A Suffolk County, NY judge has ruled that anything you post to Facebook, regardless of your privacy settings, can be used as evidence in court.
The case stems back to Stony Brook University, 2003, when Kathleen Romano allegedly fell from her office chair and sustained “serious permanent personal injuries” that required multiple surgeries and confined her to bed.
Romano sued Steelcase Inc, makers of the chair, but unfortunately for her, Steelcase plays hardball. They dug up pictures of Romano on Facebook smiling, walking around and taking a trip to Florida. Not the activities of someone crippled for life by a damaging fall from a desk chair.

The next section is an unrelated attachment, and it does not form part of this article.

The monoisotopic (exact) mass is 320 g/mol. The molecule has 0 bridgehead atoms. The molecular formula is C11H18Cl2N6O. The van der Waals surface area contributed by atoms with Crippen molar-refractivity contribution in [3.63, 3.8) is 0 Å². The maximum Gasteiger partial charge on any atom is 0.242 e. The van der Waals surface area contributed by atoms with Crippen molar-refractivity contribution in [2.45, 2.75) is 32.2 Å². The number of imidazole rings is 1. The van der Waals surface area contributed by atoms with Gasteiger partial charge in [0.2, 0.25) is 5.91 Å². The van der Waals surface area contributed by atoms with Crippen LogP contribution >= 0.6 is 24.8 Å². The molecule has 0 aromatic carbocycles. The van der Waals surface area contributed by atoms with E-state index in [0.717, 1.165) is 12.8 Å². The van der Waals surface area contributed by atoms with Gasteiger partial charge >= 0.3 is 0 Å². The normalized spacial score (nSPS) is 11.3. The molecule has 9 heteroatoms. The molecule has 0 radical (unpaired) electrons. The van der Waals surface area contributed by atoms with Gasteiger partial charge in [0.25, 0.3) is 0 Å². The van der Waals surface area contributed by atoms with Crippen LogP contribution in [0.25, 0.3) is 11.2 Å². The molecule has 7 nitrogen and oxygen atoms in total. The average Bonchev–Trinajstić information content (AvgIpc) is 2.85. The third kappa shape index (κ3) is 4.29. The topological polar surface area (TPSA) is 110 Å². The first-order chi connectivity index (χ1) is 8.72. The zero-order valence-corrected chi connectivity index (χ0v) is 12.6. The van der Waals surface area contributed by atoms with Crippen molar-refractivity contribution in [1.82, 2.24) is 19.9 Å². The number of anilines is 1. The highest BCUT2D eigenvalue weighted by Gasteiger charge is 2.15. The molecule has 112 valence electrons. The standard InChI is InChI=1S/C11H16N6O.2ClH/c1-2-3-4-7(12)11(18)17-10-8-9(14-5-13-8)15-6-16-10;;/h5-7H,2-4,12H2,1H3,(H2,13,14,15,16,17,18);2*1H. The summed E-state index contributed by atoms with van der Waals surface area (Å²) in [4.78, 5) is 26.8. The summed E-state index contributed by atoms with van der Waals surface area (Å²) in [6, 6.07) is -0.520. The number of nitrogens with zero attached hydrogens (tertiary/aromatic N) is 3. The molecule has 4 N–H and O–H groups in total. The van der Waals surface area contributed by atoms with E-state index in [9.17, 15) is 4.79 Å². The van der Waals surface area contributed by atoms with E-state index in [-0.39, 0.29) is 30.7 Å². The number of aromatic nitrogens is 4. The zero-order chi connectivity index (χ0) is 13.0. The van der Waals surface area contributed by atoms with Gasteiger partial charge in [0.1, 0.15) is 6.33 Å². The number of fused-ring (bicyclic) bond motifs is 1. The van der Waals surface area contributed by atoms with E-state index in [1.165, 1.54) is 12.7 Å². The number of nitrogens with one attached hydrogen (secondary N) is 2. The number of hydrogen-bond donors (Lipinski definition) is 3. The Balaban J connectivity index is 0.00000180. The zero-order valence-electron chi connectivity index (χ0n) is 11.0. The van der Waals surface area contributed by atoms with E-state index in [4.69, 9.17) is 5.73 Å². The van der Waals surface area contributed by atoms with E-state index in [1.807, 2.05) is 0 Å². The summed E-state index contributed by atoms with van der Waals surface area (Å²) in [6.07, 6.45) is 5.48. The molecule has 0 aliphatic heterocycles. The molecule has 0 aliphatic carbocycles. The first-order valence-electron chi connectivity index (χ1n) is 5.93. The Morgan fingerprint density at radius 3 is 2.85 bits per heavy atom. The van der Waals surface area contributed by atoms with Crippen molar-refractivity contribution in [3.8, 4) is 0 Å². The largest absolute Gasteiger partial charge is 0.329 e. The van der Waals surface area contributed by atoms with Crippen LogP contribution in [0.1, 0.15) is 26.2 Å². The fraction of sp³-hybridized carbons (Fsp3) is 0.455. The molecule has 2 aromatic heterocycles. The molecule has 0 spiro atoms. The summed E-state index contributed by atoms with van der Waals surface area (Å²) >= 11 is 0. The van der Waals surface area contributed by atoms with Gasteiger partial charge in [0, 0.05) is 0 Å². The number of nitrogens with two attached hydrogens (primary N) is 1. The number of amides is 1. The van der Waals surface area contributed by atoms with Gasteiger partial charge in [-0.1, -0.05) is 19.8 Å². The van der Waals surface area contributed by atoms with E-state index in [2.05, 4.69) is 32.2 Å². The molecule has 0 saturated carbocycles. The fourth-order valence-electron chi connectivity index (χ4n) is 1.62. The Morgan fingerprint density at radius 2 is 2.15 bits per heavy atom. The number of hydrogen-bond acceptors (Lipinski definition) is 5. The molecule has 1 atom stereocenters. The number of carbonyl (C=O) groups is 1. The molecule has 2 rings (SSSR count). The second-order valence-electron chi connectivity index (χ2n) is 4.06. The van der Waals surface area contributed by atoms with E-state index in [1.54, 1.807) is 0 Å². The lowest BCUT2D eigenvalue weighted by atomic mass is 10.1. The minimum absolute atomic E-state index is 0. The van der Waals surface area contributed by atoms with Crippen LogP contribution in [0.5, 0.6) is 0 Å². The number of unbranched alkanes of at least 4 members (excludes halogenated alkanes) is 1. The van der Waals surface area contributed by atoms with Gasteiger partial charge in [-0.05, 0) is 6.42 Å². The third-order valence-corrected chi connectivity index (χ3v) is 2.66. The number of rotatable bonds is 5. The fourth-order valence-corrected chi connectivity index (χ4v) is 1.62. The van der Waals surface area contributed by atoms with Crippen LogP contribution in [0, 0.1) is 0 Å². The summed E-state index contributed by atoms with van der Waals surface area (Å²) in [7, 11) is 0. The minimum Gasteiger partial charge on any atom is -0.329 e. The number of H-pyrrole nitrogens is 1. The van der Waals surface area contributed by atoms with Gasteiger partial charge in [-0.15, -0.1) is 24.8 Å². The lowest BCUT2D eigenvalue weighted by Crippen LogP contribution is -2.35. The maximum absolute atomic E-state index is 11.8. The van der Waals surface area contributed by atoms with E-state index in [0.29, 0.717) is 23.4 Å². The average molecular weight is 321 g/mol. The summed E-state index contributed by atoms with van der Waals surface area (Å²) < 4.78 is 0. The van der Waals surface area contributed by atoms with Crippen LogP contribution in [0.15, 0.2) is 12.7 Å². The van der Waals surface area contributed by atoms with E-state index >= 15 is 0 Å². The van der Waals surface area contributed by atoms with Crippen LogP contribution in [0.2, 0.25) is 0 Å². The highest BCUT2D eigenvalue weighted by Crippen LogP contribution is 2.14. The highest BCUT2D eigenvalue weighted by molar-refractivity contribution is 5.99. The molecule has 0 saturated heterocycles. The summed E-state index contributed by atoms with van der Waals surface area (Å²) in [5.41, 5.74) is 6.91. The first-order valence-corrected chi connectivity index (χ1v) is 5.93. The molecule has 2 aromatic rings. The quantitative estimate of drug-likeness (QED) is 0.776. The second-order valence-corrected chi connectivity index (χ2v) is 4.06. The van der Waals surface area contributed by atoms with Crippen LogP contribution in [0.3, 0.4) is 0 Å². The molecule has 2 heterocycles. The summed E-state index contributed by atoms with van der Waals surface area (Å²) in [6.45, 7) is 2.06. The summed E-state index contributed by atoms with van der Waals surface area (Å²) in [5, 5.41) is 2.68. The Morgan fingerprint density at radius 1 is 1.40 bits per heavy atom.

Steelcase served Romano with a notice for full discovery of her private Facebook photos. She objected, and interestingly, so did Facebook. The massive social network joined Romano in her attempt to suppress the evidence, but Acting Justice Jeffrey Arleen Spinner saw it differently. He ruled that Facebook had to turn over all information, regardless of the privacy setting, where there was a reasonable expectation of discovering new evidence.
Romano is appealing and is expected to invoke the “What happens in Vegas, stays in Vegas” defense.